If we were lucky enough to be working on a private farm we sometimes has some fresh tea. There was one farm and at lunchtime a farm hand put a kettle of water on the fire. When it boiled he put the tea into the kettle- no teapot! But we enjoyed it, passing the old enamelled mugs round. If you were unlucky, you had a mouthful of dregs- no tea strainer you see!
Going to the toilet was quite a difficult job in the winter. We had to walk quite a distance to a quiet spot and when satisfied there were no men about, started to peel off greatcoat, dungarees, breeches and then pants. At those times I wished I were a man!
Despite the war… I loved it all!
Despite the war being on we had some good times and I loved it all. I remember one sunny spring day going out with some girls to plant a field with seed potatoes. The field had already been ridged up and we were all given a sack apron and it was then filled with seed potatoes. We would walk slowly down the ridges, dropping a potato about every 12 inches apart.
Using the seed drill and spreading muck in the rain
I was sent to a farm one day to work the lever on a corn seed drill. I stood on the platform on the back of the drill, and when the driver put his hand in the air I would work the lever to start the seed running through the spouts. At the other end of the field I would wait for his signal to pull the lever back. Up and down the field we would go, finishing by going round the headland of the field. I love to go back to see the green blades of corn growing and to note with satisfaction that I had done a good job operating the lever! One morning the forewoman came to the lorry where we were waiting for our orders for the day. She grinned and said she had a good job for eight of us. A farmer wanted muck spreaders. We arrived at the farm to see a field of neat rows of manure. We were given a fork each and told to sling the dung about in a given area. That was fine, after all we were in the W.L.A. but after a short time there was a great black cloud overhead and down came the rain. We put our pop fastened oilskins on but the movement of our arms with the forks pulled open the pop fasteners, so without more ado we all helped each other to put the oilskins on back to front, with the pop fasteners now at the back, and we were more or less covered at the front, and so we continued till the field was finished. Needless to say there was a rush for the bathroom when we got back to the hostel, the rota system for baths forgotten as far as I was concerned. My hob nailed boots were never the same again.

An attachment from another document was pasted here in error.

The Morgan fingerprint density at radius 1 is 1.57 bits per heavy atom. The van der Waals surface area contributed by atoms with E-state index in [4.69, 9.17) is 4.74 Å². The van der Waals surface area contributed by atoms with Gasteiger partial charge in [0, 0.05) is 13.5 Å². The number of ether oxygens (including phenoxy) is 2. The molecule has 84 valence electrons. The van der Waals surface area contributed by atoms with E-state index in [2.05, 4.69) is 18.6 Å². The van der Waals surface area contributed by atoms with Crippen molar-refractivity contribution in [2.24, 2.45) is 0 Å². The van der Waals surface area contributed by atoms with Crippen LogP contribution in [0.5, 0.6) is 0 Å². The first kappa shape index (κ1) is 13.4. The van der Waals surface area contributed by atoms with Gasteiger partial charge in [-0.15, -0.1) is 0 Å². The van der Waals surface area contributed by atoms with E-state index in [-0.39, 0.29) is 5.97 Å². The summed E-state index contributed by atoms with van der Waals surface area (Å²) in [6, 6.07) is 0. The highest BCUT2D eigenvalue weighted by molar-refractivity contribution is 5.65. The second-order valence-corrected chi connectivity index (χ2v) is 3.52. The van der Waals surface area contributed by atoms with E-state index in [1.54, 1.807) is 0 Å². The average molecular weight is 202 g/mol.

‘I remember just having to burst into song’
One day in July, with the sun shining, I was told to cycle to a farm and report to the farmer. He said that he wanted the thistles cut down in a field of wheat, which was golden, and almost ready to be cut. The farmer gave me a sort of hoe and I went around the field all day cutting down the thistles. With the warm sun and the birds singing I remember just having to burst into song myself. I did and still do love the land. The great thing about living in the hostel was that there was always plenty of company in the evenings. If someone suggested a trip to Rye House Roller Skating Rink, off we would go on the old bikes and have a good evening out, or we would go to the pictures or to a dance.
‘I did and still do love the land’
If the weather was too cold or wet for field work we had to work in the hostel grounds, sawing and chopping wood and cleaning the bikes etc. We were never allowed in the hostel until the afternoon.